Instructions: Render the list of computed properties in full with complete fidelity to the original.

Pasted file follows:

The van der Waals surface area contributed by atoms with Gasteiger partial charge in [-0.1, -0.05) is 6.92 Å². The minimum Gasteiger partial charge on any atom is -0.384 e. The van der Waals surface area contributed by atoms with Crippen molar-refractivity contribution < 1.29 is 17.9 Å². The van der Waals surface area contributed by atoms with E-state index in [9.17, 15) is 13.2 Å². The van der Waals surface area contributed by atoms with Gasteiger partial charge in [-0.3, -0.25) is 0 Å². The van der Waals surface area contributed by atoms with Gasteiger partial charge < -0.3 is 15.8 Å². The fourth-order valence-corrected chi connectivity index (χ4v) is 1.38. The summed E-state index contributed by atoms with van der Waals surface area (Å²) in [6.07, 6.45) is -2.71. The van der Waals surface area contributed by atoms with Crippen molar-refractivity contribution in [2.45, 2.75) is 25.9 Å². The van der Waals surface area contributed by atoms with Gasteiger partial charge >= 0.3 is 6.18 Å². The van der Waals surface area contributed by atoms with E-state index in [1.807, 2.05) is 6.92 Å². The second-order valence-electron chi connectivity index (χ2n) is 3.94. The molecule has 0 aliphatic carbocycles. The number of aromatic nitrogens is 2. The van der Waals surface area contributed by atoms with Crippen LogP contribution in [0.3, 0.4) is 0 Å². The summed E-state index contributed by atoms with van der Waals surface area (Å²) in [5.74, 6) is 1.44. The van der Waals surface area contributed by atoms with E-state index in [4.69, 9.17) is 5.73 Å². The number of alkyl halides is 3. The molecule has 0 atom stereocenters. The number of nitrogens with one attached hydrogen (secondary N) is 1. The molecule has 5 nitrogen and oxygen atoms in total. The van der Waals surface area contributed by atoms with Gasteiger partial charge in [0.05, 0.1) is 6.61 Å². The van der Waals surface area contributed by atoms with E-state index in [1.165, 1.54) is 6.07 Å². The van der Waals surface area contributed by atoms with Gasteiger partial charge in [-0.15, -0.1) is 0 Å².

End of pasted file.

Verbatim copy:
The van der Waals surface area contributed by atoms with Gasteiger partial charge in [-0.1, -0.05) is 6.92 Å². The minimum Gasteiger partial charge on any atom is -0.384 e. The van der Waals surface area contributed by atoms with Crippen molar-refractivity contribution < 1.29 is 17.9 Å². The van der Waals surface area contributed by atoms with E-state index in [9.17, 15) is 13.2 Å². The van der Waals surface area contributed by atoms with Gasteiger partial charge in [-0.3, -0.25) is 0 Å². The van der Waals surface area contributed by atoms with Gasteiger partial charge < -0.3 is 15.8 Å². The fourth-order valence-corrected chi connectivity index (χ4v) is 1.38. The summed E-state index contributed by atoms with van der Waals surface area (Å²) in [6.07, 6.45) is -2.71. The van der Waals surface area contributed by atoms with Crippen molar-refractivity contribution in [2.45, 2.75) is 25.9 Å². The van der Waals surface area contributed by atoms with Gasteiger partial charge >= 0.3 is 6.18 Å². The van der Waals surface area contributed by atoms with E-state index in [1.807, 2.05) is 6.92 Å². The second-order valence-electron chi connectivity index (χ2n) is 3.94. The molecule has 0 aliphatic carbocycles. The number of aromatic nitrogens is 2. The van der Waals surface area contributed by atoms with Crippen LogP contribution in [0.3, 0.4) is 0 Å². The summed E-state index contributed by atoms with van der Waals surface area (Å²) in [5.74, 6) is 1.44. The van der Waals surface area contributed by atoms with E-state index in [4.69, 9.17) is 5.73 Å². The number of alkyl halides is 3. The molecule has 0 atom stereocenters. The number of nitrogens with one attached hydrogen (secondary N) is 1. The molecule has 5 nitrogen and oxygen atoms in total. The van der Waals surface area contributed by atoms with Gasteiger partial charge in [0.05, 0.1) is 6.61 Å². The van der Waals surface area contributed by atoms with E-state index in [1.165, 1.54) is 6.07 Å². The van der Waals surface area contributed by atoms with Gasteiger partial charge in [-0.15, -0.1) is 0 Å².